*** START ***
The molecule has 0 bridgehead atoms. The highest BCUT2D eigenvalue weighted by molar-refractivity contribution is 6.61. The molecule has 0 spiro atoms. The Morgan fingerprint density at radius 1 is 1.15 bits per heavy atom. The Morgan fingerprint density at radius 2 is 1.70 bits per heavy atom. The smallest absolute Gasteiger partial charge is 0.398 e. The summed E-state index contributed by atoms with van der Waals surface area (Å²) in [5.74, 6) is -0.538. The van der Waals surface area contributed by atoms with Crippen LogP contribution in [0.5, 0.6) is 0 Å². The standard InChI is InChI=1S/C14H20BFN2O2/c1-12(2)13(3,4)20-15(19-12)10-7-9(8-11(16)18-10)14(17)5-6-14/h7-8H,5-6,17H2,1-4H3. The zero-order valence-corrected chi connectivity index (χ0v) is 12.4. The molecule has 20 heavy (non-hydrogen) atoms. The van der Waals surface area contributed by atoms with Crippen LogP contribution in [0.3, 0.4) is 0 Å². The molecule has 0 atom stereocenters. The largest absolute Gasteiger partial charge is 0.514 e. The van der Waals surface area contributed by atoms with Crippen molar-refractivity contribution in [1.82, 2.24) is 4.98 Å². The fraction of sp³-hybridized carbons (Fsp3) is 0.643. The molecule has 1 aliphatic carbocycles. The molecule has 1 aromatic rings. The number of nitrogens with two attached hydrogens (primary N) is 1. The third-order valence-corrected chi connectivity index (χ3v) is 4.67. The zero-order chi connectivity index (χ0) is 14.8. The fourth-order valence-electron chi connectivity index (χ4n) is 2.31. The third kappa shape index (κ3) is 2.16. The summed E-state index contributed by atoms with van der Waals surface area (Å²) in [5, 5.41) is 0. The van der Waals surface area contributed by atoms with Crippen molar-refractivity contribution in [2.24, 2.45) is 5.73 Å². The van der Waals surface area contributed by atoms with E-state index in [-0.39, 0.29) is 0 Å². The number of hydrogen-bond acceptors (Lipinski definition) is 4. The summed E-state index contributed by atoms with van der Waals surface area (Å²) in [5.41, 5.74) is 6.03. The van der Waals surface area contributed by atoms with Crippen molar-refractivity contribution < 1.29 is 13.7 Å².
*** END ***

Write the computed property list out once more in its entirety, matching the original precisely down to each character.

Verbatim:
The molecule has 0 bridgehead atoms. The highest BCUT2D eigenvalue weighted by molar-refractivity contribution is 6.61. The molecule has 0 spiro atoms. The Morgan fingerprint density at radius 1 is 1.15 bits per heavy atom. The Morgan fingerprint density at radius 2 is 1.70 bits per heavy atom. The smallest absolute Gasteiger partial charge is 0.398 e. The summed E-state index contributed by atoms with van der Waals surface area (Å²) in [5.74, 6) is -0.538. The van der Waals surface area contributed by atoms with Crippen LogP contribution in [0.5, 0.6) is 0 Å². The standard InChI is InChI=1S/C14H20BFN2O2/c1-12(2)13(3,4)20-15(19-12)10-7-9(8-11(16)18-10)14(17)5-6-14/h7-8H,5-6,17H2,1-4H3. The zero-order valence-corrected chi connectivity index (χ0v) is 12.4. The molecule has 20 heavy (non-hydrogen) atoms. The van der Waals surface area contributed by atoms with Crippen LogP contribution in [0.3, 0.4) is 0 Å². The molecule has 0 atom stereocenters. The largest absolute Gasteiger partial charge is 0.514 e. The van der Waals surface area contributed by atoms with Crippen molar-refractivity contribution in [1.82, 2.24) is 4.98 Å². The fraction of sp³-hybridized carbons (Fsp3) is 0.643. The molecule has 1 aliphatic carbocycles. The molecule has 1 aromatic rings. The number of nitrogens with two attached hydrogens (primary N) is 1. The third-order valence-corrected chi connectivity index (χ3v) is 4.67. The zero-order chi connectivity index (χ0) is 14.8. The fourth-order valence-electron chi connectivity index (χ4n) is 2.31. The third kappa shape index (κ3) is 2.16. The summed E-state index contributed by atoms with van der Waals surface area (Å²) in [5, 5.41) is 0. The van der Waals surface area contributed by atoms with Crippen molar-refractivity contribution in [2.24, 2.45) is 5.73 Å². The van der Waals surface area contributed by atoms with E-state index in [-0.39, 0.29) is 0 Å². The number of hydrogen-bond acceptors (Lipinski definition) is 4. The summed E-state index contributed by atoms with van der Waals surface area (Å²) in [5.41, 5.74) is 6.03. The van der Waals surface area contributed by atoms with Crippen molar-refractivity contribution < 1.29 is 13.7 Å².